Kabul blame game: Why Taliban would need Pakistan soil when they control 70 percent of Afghanistan

Kabul blame game: Why Taliban would need Pakistan soil when they control 70 percent of Afghanistan
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KABUL: Afghanistan has enhanced it's blame game against Pakistan to hide its failure in war against terrorism and to please it's partners India and US without realising that Afghan Taliban doesn't need Pakistan soil as they control 70 percent of Afghanistan as per the latest BBC report.

Kabul has said it has handed ‘undeniable’ evidence to Pakistan showing that a recent spate of deadly attacks were planned on Pakistani soil, Afghan officials said on Thursday, amid growing public anger over their impotence to protect civilians.

Kabul is on edge after militants stormed a luxury hotel, bombed a crowded street and raided a military compound in the past two weeks.

Afghan authorities have blamed the January 20 attack on the Intercontinental hotel and Saturday’s ambulance bombing on the Haqqani Network. Both attacks have been claimed by the Taliban. The Haqqani leader, Sirajuddin Haqqani, is deputy chief of the Taliban.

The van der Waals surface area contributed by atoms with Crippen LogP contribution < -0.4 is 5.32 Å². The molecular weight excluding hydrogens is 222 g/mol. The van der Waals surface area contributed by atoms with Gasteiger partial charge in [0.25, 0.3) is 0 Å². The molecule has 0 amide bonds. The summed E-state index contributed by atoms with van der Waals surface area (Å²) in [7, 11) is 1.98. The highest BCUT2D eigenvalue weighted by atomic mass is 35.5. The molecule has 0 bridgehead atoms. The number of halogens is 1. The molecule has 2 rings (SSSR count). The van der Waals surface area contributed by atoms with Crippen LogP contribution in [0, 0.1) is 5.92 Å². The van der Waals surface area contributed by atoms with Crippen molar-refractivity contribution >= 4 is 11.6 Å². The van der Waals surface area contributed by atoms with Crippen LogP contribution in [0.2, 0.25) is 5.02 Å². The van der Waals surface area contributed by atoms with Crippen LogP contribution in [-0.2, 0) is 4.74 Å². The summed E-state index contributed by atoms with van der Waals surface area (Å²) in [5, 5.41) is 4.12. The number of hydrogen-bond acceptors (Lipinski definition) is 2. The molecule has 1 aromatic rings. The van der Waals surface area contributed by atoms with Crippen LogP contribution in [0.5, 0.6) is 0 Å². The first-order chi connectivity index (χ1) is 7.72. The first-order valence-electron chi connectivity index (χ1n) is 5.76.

Afghanistan’s spy agency chief Mohammad Masoom Stanekzai, while talking to reporters on Thursday, alleged it was clear that the attacks were ‘planned from across the border’.

“We asked Pakistan to hand over the culprits of the attacks in Afghanistan and we shared undeniable evidence that the attacks were planned there,” Stanekzai said, a day after meeting with top Pakistani officials in Islamabad.

Afghan Interior Minister Wais Barmak said the Afghans submitted a list of questions during Wednesday’s ‘constructive’ one-hour meeting, asking among other things what action Pakistan would take against Taliban leaders and training centres on their soil.

The Pakistani embassy in Kabul said the information provided by Stanekzai was “being examined for its authenticity”.

Foreign Minister Khawaja Asif described the talks with the Afghan delegation as ‘productive’, a ministry statement said.

Meanwhile in Kabul, anger is growing after attacks, which together killed more than 130 people in the capital, with many people taking to social media to express their grief and rage.

A number of small protests were held on Thursday, including outside the Pakistani embassy, but few people turned out as the city remains on high alert for further assaults.

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